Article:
Then Paul helps us to see why this is so vital. “Because of these, the wrath of God is coming.” If a person is contemplating sin, there are many consequences we can warn them about. If a man is considering abandoning his family by divorce, you can warn him about how quiet and lonely it will be without them. You can remind him of the psychological harm he may bring to his children. You can point out how expensive the process will be. And all of this would be true.

If a teenager is dabbling in promiscuous sex, you can share pamphlets that warn about the dangers of disease. You can educate her about the possibility of pregnancy. You can present the statistics that show how this reduces the chances of establishing a stable marriage later on. All of these are verifiable consequences of that sin that make life less pleasant.

But we have yet to mention the key thing as far as God and Scripture are concerned. “Because of these, the wrath of God is coming.” The main reason sin is bad is not that it introduces pain into our daily lives, true though that may be. The main reason sin is bad is because it brings God’s wrath. It leads to death and hell. And for those who like to gamble and want to know the odds, that is not just a possibility. It is a certainty.

But wait a minute. Did these Christians to whom Paul was writing stop sinning completely? Do we? Not at all. That is why Paul must urge us to keep on putting sin to death, to slay our sin. We go on repenting of our sins. We give it to Jesus to dispose of for us at the cross and receive his forgiveness. That keeps the old self buried in the grave where he belongs, and it gives life to the genuinely new and beautiful creature God has made us in Christ.

Look up!

Look up

Colossians 3:1-3 “Since, then, you have been raised with Christ, set your hearts on things above, where Christ is seated at the right hand of God. Set your minds on things above, not on earthly things. For you died, and your life is now hidden with Christ in God.”

Heaven is where our focus and attention belong as Christians, in spite of how deeply we desire to invest ourselves in the world in which we now live. Honestly, how much time don’t we spend trying to make ourselves as comfortable as possible, making ourselves financially secure, extending our lives as long as we can, improving our standard of living-our community- our world? We spend a colossal amount of time focusing upon the quality of the life we live right here.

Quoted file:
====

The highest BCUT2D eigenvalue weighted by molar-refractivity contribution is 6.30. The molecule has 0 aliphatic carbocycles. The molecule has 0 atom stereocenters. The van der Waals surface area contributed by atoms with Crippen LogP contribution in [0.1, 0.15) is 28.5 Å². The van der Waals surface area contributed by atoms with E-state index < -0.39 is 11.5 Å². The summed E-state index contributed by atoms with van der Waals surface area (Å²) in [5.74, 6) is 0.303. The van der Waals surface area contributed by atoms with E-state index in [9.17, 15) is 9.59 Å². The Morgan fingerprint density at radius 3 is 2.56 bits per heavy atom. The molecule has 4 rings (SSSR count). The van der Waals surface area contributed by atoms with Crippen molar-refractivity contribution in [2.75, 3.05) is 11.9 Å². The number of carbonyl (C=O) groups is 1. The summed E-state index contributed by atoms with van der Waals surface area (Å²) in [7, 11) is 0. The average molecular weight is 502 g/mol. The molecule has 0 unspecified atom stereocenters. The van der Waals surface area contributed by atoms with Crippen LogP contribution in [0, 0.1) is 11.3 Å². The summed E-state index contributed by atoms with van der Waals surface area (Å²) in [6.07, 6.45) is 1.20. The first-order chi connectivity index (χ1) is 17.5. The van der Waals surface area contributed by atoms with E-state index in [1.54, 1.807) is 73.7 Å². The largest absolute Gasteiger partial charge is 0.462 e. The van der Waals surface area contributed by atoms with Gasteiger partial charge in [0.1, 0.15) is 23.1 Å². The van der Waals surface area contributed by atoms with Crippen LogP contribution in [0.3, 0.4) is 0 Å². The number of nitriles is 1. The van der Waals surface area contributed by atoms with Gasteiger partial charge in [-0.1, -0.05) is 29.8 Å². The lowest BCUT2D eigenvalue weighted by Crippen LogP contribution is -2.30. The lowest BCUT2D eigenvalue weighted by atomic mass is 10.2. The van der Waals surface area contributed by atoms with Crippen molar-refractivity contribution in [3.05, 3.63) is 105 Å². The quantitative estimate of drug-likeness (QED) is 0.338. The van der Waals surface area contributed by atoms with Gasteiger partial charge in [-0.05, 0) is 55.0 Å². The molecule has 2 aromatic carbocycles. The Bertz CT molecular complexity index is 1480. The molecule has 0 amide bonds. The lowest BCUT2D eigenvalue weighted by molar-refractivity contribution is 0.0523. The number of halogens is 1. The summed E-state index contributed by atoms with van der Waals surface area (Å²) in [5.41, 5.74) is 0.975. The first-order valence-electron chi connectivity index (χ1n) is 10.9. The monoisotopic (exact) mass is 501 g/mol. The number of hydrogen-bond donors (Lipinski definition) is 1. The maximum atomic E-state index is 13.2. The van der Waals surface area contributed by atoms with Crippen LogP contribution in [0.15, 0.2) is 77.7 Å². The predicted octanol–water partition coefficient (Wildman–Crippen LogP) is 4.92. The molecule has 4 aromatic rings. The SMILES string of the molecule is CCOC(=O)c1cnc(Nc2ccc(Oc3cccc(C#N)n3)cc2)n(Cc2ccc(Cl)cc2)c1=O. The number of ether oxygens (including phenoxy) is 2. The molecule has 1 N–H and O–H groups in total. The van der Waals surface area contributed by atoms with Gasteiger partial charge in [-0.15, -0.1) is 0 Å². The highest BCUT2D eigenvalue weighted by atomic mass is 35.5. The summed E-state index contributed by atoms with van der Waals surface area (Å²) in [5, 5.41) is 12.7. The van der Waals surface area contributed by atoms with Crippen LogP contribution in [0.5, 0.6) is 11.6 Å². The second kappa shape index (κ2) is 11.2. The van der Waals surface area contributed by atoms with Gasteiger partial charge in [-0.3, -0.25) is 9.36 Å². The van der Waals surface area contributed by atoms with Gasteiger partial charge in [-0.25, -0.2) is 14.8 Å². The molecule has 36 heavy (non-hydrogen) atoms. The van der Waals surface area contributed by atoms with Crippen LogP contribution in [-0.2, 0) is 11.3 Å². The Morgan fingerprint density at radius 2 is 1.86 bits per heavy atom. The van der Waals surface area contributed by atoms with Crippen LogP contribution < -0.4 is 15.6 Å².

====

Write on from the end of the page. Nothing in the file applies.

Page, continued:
Some of that attention may serve God and care for the needs of my neighbor. But let’s not fool ourselves. More of it serves to make me worldly. It gratifies my selfish cravings. And what does our fascination with the immediate landscape get us? So long as we keep thinking about the evening news, the aches and pains of our bodies we try to fix but can’t, the never ending mountain of work we can’t get on top of, the fear we have of school shootings and terrorists and hurricanes, the scandals of our government leaders, the more pessimistic and depressed we get. These things kill the spirit.

We need to set our hearts and minds on things above. Doing so is no mere escape, like a trip to the movies to get my mind off life for a while. No, the reasons Paul gives for urging us are far more compelling than that.

“For you died, and your life is now hidden with Christ in God.” We died? How? When? He is referring to the death we died with Jesus since he went to the cross as our substitute. Our worldly obsessions, our selfish cravings, our moral failures–all of them were nailed to the cross when Jesus died. That life is buried and gone as far as God is concerned. He doesn’t hold it against us. It is just a corpse to his eyes. We don’t believe in reincarnation, but every Christian does have a past life in one sense. It is the sum total of his life of sin, the life of his sinful nature–past, present, and future–which Jesus took to the cross and paid for with his life. That’s how God sees it. No need to dig that corpse of a sinful, worldly life up and keep looking at it.